Page One

Sometimes, gotta drive, park

Alan Kropp and Associates, Inc. Berkeley
Tuesday December 18, 2001


I moved from Southern California to Berkeley in 1971 to pursue graduate studies at Cal, and except for one year during my graduate work, I have lived in Berkeley ever since. I met my wife in Berkeley, and we have raised our family here. I began an engineering consulting business in Berkeley in 1978, and paid somewhat higher rents specifically to have our offices located downtown because of the excellent mass transit capabilities for me and my employees. My wife began an independent travel agent business two years ago and generally works out of the home. The main office of the agency she is affiliated with is located near our home, and she normally walks there to pick up printed tickets and brochures. My wife and I both love Berkeley and plan to live here the rest of our lives. 

I am writing this letter because I am concerned that the current Draft General Plan contains a provision (Policy T-35) prohibiting spending any City funds to study the need for or construct more parking spaces over the next two years in the downtown area. As a businessperson, clients and colleagues often tell me of their reluctance to have meetings at our office because of parking difficulties. We often fax a map to people showing our office in relation to the main BART station and parking garages, but we still get numerous complaints. I am excited to see the new construction occurring downtown, along with the increased occupancy rates in existing buildings, particularly after the hardships and disarray that existed downtown in the 1970s and 1980s. However, as new shopping and entertainment opportunities have emerged, those who choose to drive downtown often encounter significant difficulties in finding a place to park, especially during the day. I believe a study of these current parking demands, as well as those that will exist as more downtown buildings are constructed, is critical to create a balanced approach to our downtown transportation demands.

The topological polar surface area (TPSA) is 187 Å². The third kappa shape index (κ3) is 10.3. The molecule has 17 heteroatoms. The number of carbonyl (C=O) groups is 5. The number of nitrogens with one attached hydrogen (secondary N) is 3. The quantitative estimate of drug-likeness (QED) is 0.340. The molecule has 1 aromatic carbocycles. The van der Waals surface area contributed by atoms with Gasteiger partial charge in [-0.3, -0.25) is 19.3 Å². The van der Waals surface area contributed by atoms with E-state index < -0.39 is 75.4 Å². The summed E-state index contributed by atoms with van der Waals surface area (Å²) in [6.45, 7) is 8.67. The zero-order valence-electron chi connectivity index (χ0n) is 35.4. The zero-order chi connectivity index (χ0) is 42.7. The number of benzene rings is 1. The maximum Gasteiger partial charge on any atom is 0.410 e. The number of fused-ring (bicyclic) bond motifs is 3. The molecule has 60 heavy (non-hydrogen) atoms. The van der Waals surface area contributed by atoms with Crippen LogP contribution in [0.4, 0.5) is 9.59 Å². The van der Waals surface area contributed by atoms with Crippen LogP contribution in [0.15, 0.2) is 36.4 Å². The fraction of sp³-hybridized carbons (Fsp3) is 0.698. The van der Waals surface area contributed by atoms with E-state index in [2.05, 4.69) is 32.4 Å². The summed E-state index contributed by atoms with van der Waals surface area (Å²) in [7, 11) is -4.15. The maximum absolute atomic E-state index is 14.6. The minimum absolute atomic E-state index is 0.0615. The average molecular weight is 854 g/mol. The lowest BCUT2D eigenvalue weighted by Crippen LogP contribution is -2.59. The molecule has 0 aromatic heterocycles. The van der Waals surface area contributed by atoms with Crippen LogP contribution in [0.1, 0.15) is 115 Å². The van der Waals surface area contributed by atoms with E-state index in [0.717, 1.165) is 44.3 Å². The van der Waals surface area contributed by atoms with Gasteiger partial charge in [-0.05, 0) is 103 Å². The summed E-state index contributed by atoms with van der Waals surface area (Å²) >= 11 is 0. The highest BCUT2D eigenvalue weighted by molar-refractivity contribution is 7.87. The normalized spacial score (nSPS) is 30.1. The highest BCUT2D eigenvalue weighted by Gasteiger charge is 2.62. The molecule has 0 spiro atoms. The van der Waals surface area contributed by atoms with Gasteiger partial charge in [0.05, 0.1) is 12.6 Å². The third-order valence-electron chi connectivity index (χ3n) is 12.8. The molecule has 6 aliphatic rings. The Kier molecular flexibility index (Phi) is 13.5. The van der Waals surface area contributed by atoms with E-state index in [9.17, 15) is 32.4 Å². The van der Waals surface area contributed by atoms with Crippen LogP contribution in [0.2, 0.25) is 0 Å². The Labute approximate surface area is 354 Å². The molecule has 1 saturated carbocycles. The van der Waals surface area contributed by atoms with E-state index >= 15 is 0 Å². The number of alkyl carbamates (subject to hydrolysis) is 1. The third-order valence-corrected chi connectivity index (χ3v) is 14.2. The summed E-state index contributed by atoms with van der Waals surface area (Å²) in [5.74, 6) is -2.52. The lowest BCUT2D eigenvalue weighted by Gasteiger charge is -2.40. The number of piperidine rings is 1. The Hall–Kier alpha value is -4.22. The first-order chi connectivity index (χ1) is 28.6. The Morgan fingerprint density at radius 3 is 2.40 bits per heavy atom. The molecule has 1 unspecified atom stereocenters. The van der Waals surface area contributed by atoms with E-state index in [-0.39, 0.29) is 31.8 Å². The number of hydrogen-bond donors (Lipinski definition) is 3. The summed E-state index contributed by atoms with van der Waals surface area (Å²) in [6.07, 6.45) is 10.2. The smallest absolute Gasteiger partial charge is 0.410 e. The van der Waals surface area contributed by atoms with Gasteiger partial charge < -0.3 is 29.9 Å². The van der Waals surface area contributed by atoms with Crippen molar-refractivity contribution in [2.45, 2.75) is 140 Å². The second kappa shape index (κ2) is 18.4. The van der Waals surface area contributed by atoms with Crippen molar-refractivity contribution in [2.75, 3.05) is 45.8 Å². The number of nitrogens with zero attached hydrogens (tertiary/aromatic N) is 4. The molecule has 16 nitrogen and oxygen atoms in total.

I am also concerned about possible substantial increases to fees paid by those with monthly parking permits. My company has eight permits in downtown garages because we monitor construction operations at job sites throughout the Bay Area. We need to transport our testing equipment and other materials with us, and most job sites are not located near public transit. Therefore, we need access to our vehicles throughout the day. A large hike in fees would be very difficult for us to accommodate. 

Alan Kropp 

President /Principal Engineer